New York Times Current History: The European War, Vol 2, No. 1, April, 1915 eBook

This eBook from the Gutenberg Project consists of approximately 414 pages of information about New York Times Current History.

    New wreckage of the shrines we made
      Thro’ centuries of forgotten tears ... 
    We knew not where their scorn had laid
      Our Master.  Twice a thousand years
    Had dulled the uncapricious Sun. 
    Manifold worlds obscured the One;

    Obscured the reign of Law, our stay,
      Our compass through this darking sea,
    The one sure light, the one sure way,
      The one firm base of Liberty: 
    The one firm road that men have trod
    Through Chaos to the Throne of God.

    Choose ye, a hundred legions cried,
      Dishonor or the instant sword! 
    Ye chose.  Ye met that blood-stained tide. 
      A little kingdom kept its word;
    And, dying, cried across the night,
    Hear us, O earth, we chose the Right!

    Whose is the victory?  Though ye stood
      Alone against the unmeasured foe;
    By all the tears, by all the blood
      That flowed, and have not ceased to flow;
    By all the legions that ye hurled: 
    Back, thro’ the thunder-shaken world;

    By the old that have not where to rest,
      By the lands laid waste and hearths defiled;
    By every lacerated breast,
      And every mutilated child,
    Whose is the victory?  Answer ye,
    Who, dying, smiled at tyranny?

    Under the sky’s triumphal arch
      The glories of the dawn begin. 
    Our dead, our shadowy armies march
      E’en now, in silence, through Berlin;
    Dumb shadows, tattered, blood-stained ghosts
    But cast by what swift following hosts?

    And answer, England!  At thy side,
      Thro’ seas of blood, thro’ mists of tears,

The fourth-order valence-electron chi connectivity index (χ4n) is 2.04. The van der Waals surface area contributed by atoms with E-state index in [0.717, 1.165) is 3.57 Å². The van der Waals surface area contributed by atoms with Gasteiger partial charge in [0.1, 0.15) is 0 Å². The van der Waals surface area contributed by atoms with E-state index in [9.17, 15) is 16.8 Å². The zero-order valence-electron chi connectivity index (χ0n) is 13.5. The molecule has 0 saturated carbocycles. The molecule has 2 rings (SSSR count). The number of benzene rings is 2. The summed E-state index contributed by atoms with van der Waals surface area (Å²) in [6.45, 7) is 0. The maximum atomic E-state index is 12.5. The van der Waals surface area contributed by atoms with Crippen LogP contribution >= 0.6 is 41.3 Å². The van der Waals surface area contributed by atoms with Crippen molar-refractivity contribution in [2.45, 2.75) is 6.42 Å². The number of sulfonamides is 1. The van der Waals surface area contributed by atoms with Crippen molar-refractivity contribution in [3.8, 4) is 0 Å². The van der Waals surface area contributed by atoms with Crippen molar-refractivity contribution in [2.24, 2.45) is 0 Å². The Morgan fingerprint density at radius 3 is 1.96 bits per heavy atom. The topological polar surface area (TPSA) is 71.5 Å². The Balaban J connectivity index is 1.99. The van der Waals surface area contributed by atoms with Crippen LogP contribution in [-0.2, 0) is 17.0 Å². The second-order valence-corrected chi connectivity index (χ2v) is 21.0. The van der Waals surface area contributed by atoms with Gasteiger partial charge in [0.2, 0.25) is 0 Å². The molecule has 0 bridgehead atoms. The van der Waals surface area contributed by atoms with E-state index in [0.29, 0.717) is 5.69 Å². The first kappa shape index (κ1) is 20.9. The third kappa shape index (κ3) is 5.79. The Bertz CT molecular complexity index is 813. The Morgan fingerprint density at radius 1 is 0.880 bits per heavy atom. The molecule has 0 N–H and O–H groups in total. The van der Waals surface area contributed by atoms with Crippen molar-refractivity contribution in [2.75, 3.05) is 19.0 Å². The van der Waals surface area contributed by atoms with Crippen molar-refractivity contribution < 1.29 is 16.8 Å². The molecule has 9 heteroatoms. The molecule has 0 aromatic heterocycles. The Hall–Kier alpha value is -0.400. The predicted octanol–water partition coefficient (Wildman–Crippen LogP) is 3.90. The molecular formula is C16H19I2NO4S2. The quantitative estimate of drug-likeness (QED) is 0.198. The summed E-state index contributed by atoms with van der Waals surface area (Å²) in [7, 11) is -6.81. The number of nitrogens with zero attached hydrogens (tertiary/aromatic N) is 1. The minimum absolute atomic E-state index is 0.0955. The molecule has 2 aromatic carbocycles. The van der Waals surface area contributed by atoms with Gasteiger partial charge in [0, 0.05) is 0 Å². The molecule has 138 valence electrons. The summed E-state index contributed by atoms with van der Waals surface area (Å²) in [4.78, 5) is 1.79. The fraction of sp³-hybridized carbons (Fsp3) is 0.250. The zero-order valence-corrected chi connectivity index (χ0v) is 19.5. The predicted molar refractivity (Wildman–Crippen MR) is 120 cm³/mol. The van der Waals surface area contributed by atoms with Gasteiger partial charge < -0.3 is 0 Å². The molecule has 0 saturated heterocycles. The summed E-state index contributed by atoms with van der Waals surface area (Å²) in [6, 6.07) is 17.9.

Thou that for Liberty hast died
      And livest, to the end of years! 
    And answer, Earth!  Far off, I hear
    The peans of a happier sphere: 

    The trumpet blown at Marathon
      Resounded over earth and sea,
    But burning angel lips have blown
      The trumpets of thy Liberty;
    For who, beside thy dead, could deem
    The faith, for which they died, a dream?

    Earth has not been the same since then. 
      Europe from thee received a soul,
    Whence nations moved in law, like men,
      As members of a mightier whole,
    Till wars were ended....  In that day,
    So shall our children’s children say.

Germany Will End the War

Only When a Peace Treaty Shall Assure Her Power

By Maximilian Harden

Maximilian Harden, who in the following article sets forth the ends which Germany is striving to accomplish in the war, is the George Bernard Shaw of Germany.  He is considered the leading German editor and an expert in Germany on foreign politics.  As editor and proprietor of Die Zukunft, his fiery, brooding spirit and keen insight and wit, coupled with powers of
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New York Times Current History: The European War, Vol 2, No. 1, April, 1915 from Project Gutenberg. Public domain.
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